Announcing the winners of our third-annual contest on the question of ÛÏHow Can Earth Observation Help Us to Build a More Sustainable World?Û After reviewing the submissions, publishing six essays, coordinating a blogging discussion, and judging the quality and level of engagement, we reveal the results.
The first step in making sense of the processes and events that impact the Earth is to observe and analyze them. The next step is to share those observations and analyses with your peers in the context of a shared infrastructure. Today, however, there are dozens of such shared infrastructures, each with its own set of policies, terms and protocols. How can all this information be shared?
Dr. Alberto Moreira, president of the IEEE Geosciences and Remote Sensing Society, has a dynamic vision for remote sensing that is now, he says, in its golden age. In this far-ranging interview, he talks about the early days of remote sensing, the field’s contributions to GEOSS, and humanity’s responsibilities to Earth.
Mr. Arjun Thapan is Special Senior Advisor to the Asian Development Bank (ADB) President for Infrastructure and Water. ADB, based in Manila, is dedicated to reducing poverty in Asia and the Pacific through inclusive economic growth, environmentally sustainable growth, and regional integration. In this opinion essay, he discusses Asia’s impending water crisis, exacerbated not just by the environmental consequences of economic and population growth, but now also by climate change.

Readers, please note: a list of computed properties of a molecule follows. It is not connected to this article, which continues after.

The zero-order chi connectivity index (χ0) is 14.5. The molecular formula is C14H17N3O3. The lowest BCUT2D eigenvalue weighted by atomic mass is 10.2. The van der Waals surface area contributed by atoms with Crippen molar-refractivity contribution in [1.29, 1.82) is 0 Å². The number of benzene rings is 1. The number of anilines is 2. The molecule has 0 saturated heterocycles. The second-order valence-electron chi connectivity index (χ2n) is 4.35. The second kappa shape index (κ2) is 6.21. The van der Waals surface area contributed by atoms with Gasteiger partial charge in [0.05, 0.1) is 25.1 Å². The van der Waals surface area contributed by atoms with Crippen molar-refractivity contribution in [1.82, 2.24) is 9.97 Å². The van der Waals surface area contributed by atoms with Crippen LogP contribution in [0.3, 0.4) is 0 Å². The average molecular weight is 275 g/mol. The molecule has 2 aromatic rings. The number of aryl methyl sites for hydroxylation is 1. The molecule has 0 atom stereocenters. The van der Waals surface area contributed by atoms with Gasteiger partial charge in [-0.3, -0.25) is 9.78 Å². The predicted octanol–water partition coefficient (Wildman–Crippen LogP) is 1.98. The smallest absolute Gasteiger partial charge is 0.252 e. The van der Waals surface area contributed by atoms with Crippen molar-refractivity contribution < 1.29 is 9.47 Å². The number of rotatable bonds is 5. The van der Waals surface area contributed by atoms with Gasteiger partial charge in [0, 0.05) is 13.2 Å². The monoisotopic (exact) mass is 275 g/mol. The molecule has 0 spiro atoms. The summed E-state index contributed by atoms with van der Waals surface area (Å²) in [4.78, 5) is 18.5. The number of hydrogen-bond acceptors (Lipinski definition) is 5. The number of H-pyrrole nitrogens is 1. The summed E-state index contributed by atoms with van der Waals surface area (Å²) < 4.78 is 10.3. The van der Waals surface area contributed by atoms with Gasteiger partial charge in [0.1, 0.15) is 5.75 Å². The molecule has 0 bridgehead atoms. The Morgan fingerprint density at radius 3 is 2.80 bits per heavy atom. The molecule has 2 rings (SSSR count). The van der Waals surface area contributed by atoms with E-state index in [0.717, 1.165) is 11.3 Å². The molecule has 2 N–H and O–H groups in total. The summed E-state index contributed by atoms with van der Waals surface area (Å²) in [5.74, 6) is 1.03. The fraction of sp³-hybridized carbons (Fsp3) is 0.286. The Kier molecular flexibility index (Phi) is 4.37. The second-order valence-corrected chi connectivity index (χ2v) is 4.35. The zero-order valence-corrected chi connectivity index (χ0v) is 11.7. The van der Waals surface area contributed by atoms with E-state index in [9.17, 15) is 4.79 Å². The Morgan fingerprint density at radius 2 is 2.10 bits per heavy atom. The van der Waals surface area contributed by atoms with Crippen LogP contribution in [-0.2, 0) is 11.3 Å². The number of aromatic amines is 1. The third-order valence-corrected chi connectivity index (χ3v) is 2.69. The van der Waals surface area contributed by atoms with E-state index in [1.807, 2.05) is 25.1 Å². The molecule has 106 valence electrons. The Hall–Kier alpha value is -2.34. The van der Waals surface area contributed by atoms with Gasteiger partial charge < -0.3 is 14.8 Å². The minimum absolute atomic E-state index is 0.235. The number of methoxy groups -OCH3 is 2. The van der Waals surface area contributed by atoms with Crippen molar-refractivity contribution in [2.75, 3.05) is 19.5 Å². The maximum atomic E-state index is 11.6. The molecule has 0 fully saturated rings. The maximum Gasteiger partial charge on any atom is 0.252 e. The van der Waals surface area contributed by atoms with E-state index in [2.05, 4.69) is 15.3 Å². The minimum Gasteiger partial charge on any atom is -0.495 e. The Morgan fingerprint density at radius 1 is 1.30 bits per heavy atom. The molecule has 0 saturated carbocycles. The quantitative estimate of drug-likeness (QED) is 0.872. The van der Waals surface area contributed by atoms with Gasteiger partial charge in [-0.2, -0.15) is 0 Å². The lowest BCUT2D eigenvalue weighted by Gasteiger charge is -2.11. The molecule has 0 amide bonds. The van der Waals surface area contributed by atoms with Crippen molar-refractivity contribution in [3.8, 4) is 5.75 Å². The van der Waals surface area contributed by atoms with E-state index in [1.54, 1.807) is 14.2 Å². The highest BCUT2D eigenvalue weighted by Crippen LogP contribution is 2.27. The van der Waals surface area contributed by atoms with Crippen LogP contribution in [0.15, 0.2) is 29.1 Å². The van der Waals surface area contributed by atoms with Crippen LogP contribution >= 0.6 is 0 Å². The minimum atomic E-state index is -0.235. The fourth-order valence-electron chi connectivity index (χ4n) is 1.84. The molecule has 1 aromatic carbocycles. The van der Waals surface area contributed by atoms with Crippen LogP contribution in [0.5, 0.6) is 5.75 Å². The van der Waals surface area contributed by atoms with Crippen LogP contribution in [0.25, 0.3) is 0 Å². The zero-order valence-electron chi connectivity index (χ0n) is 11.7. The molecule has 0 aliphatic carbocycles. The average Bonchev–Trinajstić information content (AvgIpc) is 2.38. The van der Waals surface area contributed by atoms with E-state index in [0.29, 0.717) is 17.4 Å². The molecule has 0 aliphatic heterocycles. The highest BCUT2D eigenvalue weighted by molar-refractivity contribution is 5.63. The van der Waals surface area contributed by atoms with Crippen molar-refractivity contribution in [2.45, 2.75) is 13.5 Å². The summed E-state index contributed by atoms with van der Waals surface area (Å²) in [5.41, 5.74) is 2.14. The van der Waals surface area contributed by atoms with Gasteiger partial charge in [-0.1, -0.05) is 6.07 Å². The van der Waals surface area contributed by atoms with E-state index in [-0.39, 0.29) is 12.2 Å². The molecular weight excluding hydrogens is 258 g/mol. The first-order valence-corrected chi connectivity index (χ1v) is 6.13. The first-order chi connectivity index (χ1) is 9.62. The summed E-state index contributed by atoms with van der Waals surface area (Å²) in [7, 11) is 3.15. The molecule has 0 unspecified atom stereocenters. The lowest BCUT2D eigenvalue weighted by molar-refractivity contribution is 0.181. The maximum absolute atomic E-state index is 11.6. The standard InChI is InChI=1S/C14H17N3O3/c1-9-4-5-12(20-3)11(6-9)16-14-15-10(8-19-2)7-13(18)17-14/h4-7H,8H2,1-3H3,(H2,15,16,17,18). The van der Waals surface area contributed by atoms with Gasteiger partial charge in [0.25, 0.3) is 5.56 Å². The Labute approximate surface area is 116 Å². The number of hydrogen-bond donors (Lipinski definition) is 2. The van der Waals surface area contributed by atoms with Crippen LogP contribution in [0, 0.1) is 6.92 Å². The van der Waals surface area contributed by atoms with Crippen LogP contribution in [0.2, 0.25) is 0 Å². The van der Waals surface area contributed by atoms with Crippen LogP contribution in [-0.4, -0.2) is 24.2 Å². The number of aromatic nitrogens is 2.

IEEE joined the ad hoc Group on Earth Observations in 2004 to help define an entirely new and ÛÏvirtualÛ structure, a Global Earth Observation System of Systems. When completed, GEOSS will provide a framework for Earth observation data collected worldwide by thousands of instruments and in-situ methods. This vast cache of information will be catalogued and made accessible through functional interoperability to ensure that everyone in the world can use itÛÓfor free or minimal cost. In this Earthzine interview, Dr. Thomas F. Wiener, Chair of the IEEE Committee on Earth Observation, discusses how IEEEÛªs involvement with GEO has grown.
Recent changes in public opinion appear contrary to the growing empirical evidence that climate change will have significant impact to human society. In their essay, Drs. Jean-Louis Fellous and Catherine Gautier describe the thickening fog of climate skepticism and put forth a remedy for clearing the air.
Judith A. Curry, Ph.D. is professor and chairperson of the School of Earth and Atmospheric Sciences at the Georgia Institute of Technology. Her research interests include remote sensing, climate of the polar regions, atmospheric modeling, and air/sea interactions. The Op-Ed posted here addresses her views on what has become a global controversy about climate science. Her stated aim is to stimulate constructive debate by this essay about the critical scientific research on climate, and about the roles and responsibilities of scientists. Comments are welcome on this and every Earthzine article.